Katana changed my life, first in small ways, like messing around in iPhoto or having enough horsepower to work on page layouts at the Student. Then it began to fundamentally change the way I approach computing and even my thought processes – not to be confused with a reality distortion field. The differences between Windows and OS X are somewhat exaggerated, but the Mac just matches the way I think better. I appreciate the purposeful nature of design, Apple’s attention to detail and their willingness to change things. Even if they don’t always get it right first time, they’re usually close enough. In contrast, Microsoft’s design process is a largely additive one: see the Windows 10 start menu, which slaps the tiles from Windows 8 onto the start menu from Windows 7 in an unholy union that most people know how to use, but no one really loves.

k-k2When you’re writing, designing, or cutting a video, using that computer you love is creatively stimulating. You can focus on the possibilities of what you can create, rather than the technical hurdles you must overcome to achieve it. With Katana, my creative barriers dissolved, which led to things like Alan for President. When I graduated in 2009, I applied for thirty jobs in thirty days, and the only place that got back to me was the Apple store where I’d purchased Mojo’s predecessor four years ago. I then used Katana to build Split Screen and record our first podcasts. I was trained in Final Cut Pro through my day job, taught evening classes in it, used the knowledge to apply for a job in Oxford and uproot my whole life.

After four years, Katana’s graphics processor died while designing the first issue of Five out of Ten. I removed the hard drive, precariously hoked it up to my work MacBook Air, and travelled to Portsmouth to finish the design with Craig. Following a protracted conversation with Apple tech support, they fixed it for free, and I replaced it with ‘Katana 2’ – the first model of MacBook Pro with a Retina display. I needed a good retirement home for Katana, so I sold it to my brother. It’s now living the good life as a recording studio and recently produced the theme tune to Cast Iron. I love my new Mac, but I’ll never forget the first one and how it changed my life.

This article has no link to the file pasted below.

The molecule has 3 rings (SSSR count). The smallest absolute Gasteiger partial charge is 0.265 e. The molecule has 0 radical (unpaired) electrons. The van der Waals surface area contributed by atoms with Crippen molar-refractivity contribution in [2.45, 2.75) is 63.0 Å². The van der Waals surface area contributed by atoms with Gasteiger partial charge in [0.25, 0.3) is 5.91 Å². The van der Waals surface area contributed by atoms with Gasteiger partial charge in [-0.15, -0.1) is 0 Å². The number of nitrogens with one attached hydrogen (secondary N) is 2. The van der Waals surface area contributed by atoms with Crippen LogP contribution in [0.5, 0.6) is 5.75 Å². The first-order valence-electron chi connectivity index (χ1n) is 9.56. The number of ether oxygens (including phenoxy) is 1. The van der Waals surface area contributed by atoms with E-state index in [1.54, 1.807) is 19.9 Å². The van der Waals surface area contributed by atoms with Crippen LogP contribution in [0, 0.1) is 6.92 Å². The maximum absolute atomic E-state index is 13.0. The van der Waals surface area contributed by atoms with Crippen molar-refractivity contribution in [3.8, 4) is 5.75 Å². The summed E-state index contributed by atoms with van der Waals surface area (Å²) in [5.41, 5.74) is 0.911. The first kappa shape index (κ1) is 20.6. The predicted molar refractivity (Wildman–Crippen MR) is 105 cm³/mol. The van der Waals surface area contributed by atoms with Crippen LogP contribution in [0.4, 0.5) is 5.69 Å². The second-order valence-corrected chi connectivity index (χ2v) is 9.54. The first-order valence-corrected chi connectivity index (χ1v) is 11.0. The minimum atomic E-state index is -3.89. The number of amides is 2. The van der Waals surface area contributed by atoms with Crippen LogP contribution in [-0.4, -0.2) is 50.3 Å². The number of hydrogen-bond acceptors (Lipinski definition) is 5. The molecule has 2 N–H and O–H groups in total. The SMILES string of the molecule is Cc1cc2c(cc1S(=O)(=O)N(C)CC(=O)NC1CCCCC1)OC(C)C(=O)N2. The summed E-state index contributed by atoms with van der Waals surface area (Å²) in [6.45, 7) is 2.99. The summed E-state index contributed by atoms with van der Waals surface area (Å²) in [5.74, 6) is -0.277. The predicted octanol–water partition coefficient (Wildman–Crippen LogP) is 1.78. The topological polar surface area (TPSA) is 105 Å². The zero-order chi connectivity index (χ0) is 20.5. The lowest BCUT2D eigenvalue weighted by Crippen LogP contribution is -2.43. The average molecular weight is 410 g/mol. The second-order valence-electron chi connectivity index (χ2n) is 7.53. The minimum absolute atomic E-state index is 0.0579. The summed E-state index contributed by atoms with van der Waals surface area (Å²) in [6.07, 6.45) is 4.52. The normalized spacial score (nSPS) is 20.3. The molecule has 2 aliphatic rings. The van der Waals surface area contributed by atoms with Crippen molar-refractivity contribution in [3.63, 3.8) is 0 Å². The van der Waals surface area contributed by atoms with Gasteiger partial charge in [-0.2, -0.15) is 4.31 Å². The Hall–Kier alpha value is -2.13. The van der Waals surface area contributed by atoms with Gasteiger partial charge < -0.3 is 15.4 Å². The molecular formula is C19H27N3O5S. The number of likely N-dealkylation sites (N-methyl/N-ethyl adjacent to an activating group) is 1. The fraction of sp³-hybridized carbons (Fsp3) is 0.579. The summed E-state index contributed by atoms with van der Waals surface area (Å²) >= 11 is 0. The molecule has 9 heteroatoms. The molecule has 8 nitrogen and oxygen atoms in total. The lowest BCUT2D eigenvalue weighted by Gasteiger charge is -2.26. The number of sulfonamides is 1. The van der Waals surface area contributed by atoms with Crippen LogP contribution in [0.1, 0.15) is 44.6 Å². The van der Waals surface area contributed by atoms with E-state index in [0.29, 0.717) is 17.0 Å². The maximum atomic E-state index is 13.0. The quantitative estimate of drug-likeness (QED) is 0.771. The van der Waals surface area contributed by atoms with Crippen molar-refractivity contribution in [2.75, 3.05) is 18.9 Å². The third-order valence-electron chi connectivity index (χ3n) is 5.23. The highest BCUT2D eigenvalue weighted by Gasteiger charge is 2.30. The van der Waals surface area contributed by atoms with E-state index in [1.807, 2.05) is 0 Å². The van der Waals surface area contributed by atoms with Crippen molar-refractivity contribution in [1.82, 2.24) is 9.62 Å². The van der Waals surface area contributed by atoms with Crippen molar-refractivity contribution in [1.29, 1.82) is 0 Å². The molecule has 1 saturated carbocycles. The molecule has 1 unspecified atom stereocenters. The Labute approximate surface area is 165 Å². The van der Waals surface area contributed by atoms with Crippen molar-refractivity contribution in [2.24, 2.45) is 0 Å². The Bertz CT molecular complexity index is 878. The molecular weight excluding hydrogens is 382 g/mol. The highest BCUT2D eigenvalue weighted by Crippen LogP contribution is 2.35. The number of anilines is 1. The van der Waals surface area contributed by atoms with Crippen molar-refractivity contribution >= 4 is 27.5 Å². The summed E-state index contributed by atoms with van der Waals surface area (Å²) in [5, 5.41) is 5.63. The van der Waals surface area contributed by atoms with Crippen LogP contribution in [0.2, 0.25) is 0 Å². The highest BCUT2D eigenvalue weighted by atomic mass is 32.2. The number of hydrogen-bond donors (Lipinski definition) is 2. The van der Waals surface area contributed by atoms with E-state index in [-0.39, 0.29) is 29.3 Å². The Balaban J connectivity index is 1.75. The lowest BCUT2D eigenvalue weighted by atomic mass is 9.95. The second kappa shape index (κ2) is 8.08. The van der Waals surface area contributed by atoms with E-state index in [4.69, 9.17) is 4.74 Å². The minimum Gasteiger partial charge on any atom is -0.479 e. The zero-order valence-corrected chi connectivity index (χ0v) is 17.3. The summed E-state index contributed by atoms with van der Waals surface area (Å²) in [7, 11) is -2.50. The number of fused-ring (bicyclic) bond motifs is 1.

Fucking Macs though, eh? They’ve got the same specs as PCs half the price! What a rip-off. They can’t even play games.

The Long Run

The Long Run

I’ve had to make the difficult decision not to run the Frankfurt marathon at the end of the month.

On 19th September, I celebrated my birthday with a 29km run (one kilometre for every year) around Oxford as part of my marathon training plan. It went well, and although I was tired and sore that evening, it was to be expected over such distances. However, the next day my right foot felt terrible and I could barely walk. I spent Sunday afternoon with a bag of frozen peas on my foot. I assured myself that it would be fine. I’d recover and be up and running again soon.

Three weeks later and it was still fucked. I had a steady ache on the outside of my foot that wasn’t getting any better. I visited a physiotherapist who diagnosed me with tendinitis, gave me a sports massage and fired ultrasound at my foot – pretty cool, eh? – with some remedial stretches and exercises. He reckoned it would get better in a week, but two weeks later, I’ve not fully recovered. I went for a short one mile run last Thursday, and my foot was OK at the time, but painful the next day.

I’ve now missed a month of my training and am unprepared for the race ahead, risking permanent damage if I try to run on my injury. All of the sporting sentiment about Never Giving Up might work in Hollywood, but in real life, sometimes you’re just not ready. Never Giving Up can be stubborn and stupid, and I am often both those things, just not this time. I am gutted that I’m going to miss the race after putting all that work and money in, but it’s better to admit defeat this time and live to run another day.

The good news is that in the long run, I am Not Giving Up. Once I’ve recovered I will start running again, and am thinking about where to attempt my first marathon next spring . If you’ve sponsored my fundraising efforts, thank you so much for your support, and thank you for being the first to sponsor my next run – the funds will carry over.

Our Story

Our Story


Episode 21

Alan and Craig play a videogame for once – Sam Barlow’s Her Story. This podcast discusses the game in detail, including the ending – please play the game first!